Artistic talents helped celebrate neighborhood

Photos by Sylvia Halpern Barkan on Discover Magazine.
Photos by Sylvia Halpern Barkan on Discover Magazine.
Posted: July 09, 2012

Sylvia Halpern Barkan, 95, a photographer and artist who was a community activist in University City for 63 years, died in her home there, Saturday, June 30.

In 1949, Mrs. Barkan and her husband, Ben, a labor attorney, moved into a home at 47th and Osage in the Garden Court section of University City. They renovated the early-20th-century twin and became involved in the community.

When Mrs. Barkan received the Garden Court Community Association's first Lifetime Achievement Award in 2007, the association chronicled the Barkans' contributions.

In the early 1950s, the couple organized neighbors to fight a fraternity that tried to turn a garage into a party room and fought commercial uses of residential properties by unscrupulous landlords.

Later, when residents began moving to the suburbs, Mrs. Barkan and her husband joined with Realtors to lure new homeowners, welcoming families of all races and creeds.

Ben Barkan died in 1969.

In the 2007 tribute, a friend Amy Orr said, "Sylvia and Ben kept this neighborhood whole through several difficult decades."

Mrs. Barkan often used her artistic talents to celebrate the neighborhood. She designed the logos for the University City Historical Society and the University City Swim Club. She helped found both organizations as well as the University City Arts League.

"Sylvia was very generous, making maps for house tours and drawings of historic properties," said Mike Hardy, former president of the University City Historical Society.

In 2007, when the Garden Court Community Association credited her illustrations and photographs of neighborhood landmarks for increasing the understanding and appreciation of University City's built environment she demurred, "This neighborhood is very photogenic."

When she and her neighbors couldn't save a fine Victorian home from the wrecking ball, they salvaged stained glass, terra cotta cornices, and other artifacts. "I'm a dyed-in-the-wool preservationist," she said in 2007.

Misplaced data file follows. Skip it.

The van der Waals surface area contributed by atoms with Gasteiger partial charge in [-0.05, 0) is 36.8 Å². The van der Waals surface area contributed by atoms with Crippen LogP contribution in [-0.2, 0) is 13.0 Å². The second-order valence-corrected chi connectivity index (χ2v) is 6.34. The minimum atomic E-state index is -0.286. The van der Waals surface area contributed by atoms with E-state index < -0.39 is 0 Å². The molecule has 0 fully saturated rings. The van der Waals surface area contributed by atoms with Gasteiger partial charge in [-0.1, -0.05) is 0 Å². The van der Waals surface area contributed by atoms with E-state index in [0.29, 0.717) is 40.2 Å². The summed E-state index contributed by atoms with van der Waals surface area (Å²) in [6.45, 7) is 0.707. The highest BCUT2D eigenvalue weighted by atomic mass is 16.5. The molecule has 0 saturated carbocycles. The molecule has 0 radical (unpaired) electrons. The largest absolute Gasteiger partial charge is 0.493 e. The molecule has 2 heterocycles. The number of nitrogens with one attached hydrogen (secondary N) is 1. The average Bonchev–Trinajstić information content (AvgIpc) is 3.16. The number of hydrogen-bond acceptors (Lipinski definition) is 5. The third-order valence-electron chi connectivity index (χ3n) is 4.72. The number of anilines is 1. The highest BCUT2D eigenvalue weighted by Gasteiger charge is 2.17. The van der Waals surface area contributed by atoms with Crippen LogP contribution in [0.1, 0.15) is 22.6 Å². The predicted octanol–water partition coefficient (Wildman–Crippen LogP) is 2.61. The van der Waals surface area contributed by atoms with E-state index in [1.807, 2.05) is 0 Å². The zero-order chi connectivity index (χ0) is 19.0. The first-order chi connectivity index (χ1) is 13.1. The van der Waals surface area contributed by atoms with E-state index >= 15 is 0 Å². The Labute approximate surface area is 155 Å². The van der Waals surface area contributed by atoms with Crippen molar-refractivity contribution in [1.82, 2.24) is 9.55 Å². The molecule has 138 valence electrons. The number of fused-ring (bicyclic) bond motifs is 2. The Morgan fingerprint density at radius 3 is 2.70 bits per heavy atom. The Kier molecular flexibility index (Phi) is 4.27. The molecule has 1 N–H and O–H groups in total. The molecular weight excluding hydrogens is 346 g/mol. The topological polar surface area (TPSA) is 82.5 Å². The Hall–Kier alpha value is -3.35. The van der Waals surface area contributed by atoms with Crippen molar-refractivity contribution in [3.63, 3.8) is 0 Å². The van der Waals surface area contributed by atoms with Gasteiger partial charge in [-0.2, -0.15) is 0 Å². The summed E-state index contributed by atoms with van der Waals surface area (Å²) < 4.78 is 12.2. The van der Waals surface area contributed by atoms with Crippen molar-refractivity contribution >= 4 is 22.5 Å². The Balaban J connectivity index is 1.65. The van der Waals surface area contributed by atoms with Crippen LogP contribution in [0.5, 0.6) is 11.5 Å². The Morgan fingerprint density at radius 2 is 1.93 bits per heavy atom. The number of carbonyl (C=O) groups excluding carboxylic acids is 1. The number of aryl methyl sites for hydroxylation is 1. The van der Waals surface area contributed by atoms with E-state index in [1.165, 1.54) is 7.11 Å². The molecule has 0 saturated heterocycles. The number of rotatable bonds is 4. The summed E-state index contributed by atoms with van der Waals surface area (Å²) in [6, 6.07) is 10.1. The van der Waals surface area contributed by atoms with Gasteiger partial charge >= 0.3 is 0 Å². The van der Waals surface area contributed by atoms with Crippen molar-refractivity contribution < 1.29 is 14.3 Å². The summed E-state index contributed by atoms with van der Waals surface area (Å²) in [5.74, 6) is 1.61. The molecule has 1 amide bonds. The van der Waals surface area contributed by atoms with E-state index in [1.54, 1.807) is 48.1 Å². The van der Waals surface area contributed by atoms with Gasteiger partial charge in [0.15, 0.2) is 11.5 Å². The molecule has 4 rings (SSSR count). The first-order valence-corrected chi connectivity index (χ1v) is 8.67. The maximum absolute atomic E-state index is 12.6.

In 1971, Mrs. Barkan's photos of neighborhood architecture and artifacts and her pen-and-ink sketches of 19th-century homes, illustrated an article about University City in Discover Magazine, the Sunday Supplement of the Philadelphia Evening Bulletin.

She took great joy in urban living, her son Jonathan said. During the Bicentennial Celebration in 1976, he said, she photographed all the red, white, and blue decorations around the city.

Mrs. Barkan, who had briefly worked as a fashion illustrator, began a career as a freelance graphic designer in the 1950s. Her clients included the School District of Philadelphia, West Philadelphia Corporation, the Water Resources Association of the Delaware River Basin, and the Chemical Heritage Foundation.

She shot photos and painted water colors on summer vacations in at the Shore in Beach Haven, her son said.

Mrs. Barkan was committed to social justice and served on the board of the Americans for Democratic Action in Philadelphia. She supported her husband's efforts as a union lawyer and would bring food to people on picket lines, their son said.

Mrs. Barkan graduated from Simon Gratz High School in Philadelphia and earned a bachelor's degree from Moore College of Art and Design in 1937.

In recent months, she continued to sketch and paint at home surrounded by her collection of mid-20th century furniture, with the assistance of her granddaughter, Sophie Barkan.

In addition to her son and granddaughter, Mrs. Barkan is also survived by a son Howard and grandchildren Ben and Lauren Barkan.

A life celebration and exhibit of her work will be held this fall in University City.


Contact Sally A. Downey at 215-854-2913 or sdowney@phillynews.com.

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